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Excellent account of a terrible tragedy
on 16 October 2012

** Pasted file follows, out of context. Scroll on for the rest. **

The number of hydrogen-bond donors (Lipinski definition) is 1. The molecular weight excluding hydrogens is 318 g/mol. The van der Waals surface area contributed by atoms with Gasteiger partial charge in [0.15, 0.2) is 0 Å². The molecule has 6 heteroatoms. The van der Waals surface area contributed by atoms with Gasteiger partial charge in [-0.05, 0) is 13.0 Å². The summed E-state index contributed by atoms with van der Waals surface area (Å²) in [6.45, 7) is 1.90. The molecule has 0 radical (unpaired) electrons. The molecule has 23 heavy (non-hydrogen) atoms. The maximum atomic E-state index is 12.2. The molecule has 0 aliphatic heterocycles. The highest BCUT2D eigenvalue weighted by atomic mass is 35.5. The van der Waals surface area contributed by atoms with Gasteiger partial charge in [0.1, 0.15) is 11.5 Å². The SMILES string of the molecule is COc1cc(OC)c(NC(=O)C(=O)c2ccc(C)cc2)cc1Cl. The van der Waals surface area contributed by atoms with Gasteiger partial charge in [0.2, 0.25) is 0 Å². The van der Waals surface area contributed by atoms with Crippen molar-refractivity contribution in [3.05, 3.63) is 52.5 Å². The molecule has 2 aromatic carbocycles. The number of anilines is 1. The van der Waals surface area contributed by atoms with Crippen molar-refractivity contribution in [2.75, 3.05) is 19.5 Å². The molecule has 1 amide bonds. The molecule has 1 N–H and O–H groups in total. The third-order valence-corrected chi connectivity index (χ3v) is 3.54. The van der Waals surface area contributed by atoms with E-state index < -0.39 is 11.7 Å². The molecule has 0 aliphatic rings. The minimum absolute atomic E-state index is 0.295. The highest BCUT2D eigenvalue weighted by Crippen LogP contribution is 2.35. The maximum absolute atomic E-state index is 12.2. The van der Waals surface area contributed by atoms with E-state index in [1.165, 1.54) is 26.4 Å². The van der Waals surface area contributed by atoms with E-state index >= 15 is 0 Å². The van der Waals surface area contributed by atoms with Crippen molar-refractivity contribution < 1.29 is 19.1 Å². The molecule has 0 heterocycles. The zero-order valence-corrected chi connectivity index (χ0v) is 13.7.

Dalrymple has written an excellent account of the last days of the Moghul dynasty and the failed Indian Revolutionary War of 1857. The once great Moghul Empire of India had been slowly dying over a period of 150 years or so, plagued first of all by rebellious subjects such as the Marathas in the west and the Sikhs in the North who had never truly accepted the rule of the Moghuls from Delhi, and then in later years by the colonial trading empires of the French and British. By the mid-nineteenth century, almost the whole of India was either ruled directly by the British East India company or by local rulers who were subject to British authority. The last Moghul Emperor, Bahadur Shah (referred to as "Zafar" by Dalrymple) was no more than a ceremonial ruler whose remit barely extended beyond the immediate neighbourhood of his magnificent palace, the Red Fort in Delhi. Dalrymple gives a wonderful description of this dying, exotic society - full of artists, poets (Zafar himself was an accomplished Urdu poet and teacher), a society which had bewitched the first generations of British settlers, many of whom had "gone native" in a spectacular fashion - adopting Moghul dress and customs, taking multiple Indian women as wives, and fathering numerous Anglo-Indian children. Suddenly into this exotic idyll was tossed the rebellion of 1857. The author describes in vivid detail the sudden arrival in Delhi of thousands of mutinous Indian soldiers or sepoys, their brutal massacre of of any Europeans in the city (including men, women and children) and their proclamation of the restoration of the old Moghul Empire. He then describes the inevitable British counterattack, the siege of Delhi and the terrible British vengeance - the virtual annihilation of the city, the destruction of much of its architecture, the almost complete elimination of that old courtly Moghul society. The author has done a great deal of research in the old Delhi archives, unearthing many first hand accounts , particularly of the British destruction of the city - possibly the darkest episode in the history of the British army. It certainly makes one appreciate such developments as the Geneva convention. I have one criticism and that is the author's determination to place the blame for what happened firmly on the shoulders of British evangelical Christianity. The revolt was unquestionably the result of the bullet issue and the subsequent heavy handed response to the initial complaints and unrest. The high-handed and arrogant attitudes of the British in gradually taking over the running of this great and proud nation through the cuckoos nest antics of the East India company would also have contributed. The lack of the virtues of forgiveness and compassion in many of the nominally Christian British military leaders is also startling. But to blame a few enthusiastic missionaries for the whole affair seems to smack more of Dalrymple's modern liberal prejudices than of what was most people's perception at the time. I think he has also over-played his nostalgia for the wonders of the Moghul court and society. There was toleration of different religions and customs, but this tolerance also extended to practices such as the suttee, and for the less well off, no doubt, as in most societies of the time, life was nasty, brutish and short.